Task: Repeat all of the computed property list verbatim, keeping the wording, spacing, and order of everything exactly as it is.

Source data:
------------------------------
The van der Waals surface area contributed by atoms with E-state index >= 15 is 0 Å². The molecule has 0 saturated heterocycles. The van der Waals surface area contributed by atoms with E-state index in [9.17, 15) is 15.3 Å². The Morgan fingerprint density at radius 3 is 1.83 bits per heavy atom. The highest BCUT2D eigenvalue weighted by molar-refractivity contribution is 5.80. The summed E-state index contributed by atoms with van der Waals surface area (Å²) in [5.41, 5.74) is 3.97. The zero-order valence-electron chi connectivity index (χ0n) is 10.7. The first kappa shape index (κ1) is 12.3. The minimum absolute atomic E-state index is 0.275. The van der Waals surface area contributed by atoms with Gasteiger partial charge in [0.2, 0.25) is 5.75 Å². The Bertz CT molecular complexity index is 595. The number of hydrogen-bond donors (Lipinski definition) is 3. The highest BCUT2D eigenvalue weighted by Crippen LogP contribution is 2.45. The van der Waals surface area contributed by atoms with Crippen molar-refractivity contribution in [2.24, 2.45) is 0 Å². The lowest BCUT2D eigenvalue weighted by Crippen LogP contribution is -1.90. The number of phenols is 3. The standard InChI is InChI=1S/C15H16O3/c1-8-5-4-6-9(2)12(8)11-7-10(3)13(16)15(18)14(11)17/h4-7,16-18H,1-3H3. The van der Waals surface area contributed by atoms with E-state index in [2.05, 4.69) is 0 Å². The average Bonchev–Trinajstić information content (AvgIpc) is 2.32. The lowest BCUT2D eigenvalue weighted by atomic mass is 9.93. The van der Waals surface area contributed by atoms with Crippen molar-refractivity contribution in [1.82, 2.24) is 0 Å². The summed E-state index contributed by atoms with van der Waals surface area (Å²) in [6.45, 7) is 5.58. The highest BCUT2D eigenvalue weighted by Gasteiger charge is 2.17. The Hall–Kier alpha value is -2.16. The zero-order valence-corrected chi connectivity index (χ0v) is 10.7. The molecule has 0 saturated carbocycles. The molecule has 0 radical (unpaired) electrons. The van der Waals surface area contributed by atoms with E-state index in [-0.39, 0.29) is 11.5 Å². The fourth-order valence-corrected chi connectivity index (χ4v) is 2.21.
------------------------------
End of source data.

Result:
The van der Waals surface area contributed by atoms with E-state index >= 15 is 0 Å². The molecule has 0 saturated heterocycles. The van der Waals surface area contributed by atoms with E-state index in [9.17, 15) is 15.3 Å². The Morgan fingerprint density at radius 3 is 1.83 bits per heavy atom. The highest BCUT2D eigenvalue weighted by molar-refractivity contribution is 5.80. The summed E-state index contributed by atoms with van der Waals surface area (Å²) in [5.41, 5.74) is 3.97. The zero-order valence-electron chi connectivity index (χ0n) is 10.7. The first kappa shape index (κ1) is 12.3. The minimum absolute atomic E-state index is 0.275. The van der Waals surface area contributed by atoms with Gasteiger partial charge in [0.2, 0.25) is 5.75 Å². The Bertz CT molecular complexity index is 595. The number of hydrogen-bond donors (Lipinski definition) is 3. The highest BCUT2D eigenvalue weighted by Crippen LogP contribution is 2.45. The van der Waals surface area contributed by atoms with Crippen molar-refractivity contribution in [2.24, 2.45) is 0 Å². The lowest BCUT2D eigenvalue weighted by Crippen LogP contribution is -1.90. The number of phenols is 3. The standard InChI is InChI=1S/C15H16O3/c1-8-5-4-6-9(2)12(8)11-7-10(3)13(16)15(18)14(11)17/h4-7,16-18H,1-3H3. The van der Waals surface area contributed by atoms with E-state index in [2.05, 4.69) is 0 Å². The average Bonchev–Trinajstić information content (AvgIpc) is 2.32. The lowest BCUT2D eigenvalue weighted by atomic mass is 9.93. The van der Waals surface area contributed by atoms with Crippen molar-refractivity contribution in [1.82, 2.24) is 0 Å². The summed E-state index contributed by atoms with van der Waals surface area (Å²) in [6.45, 7) is 5.58. The highest BCUT2D eigenvalue weighted by Gasteiger charge is 2.17. The Hall–Kier alpha value is -2.16. The zero-order valence-corrected chi connectivity index (χ0v) is 10.7. The molecule has 0 saturated carbocycles. The molecule has 0 radical (unpaired) electrons. The van der Waals surface area contributed by atoms with E-state index in [-0.39, 0.29) is 11.5 Å². The fourth-order valence-corrected chi connectivity index (χ4v) is 2.21.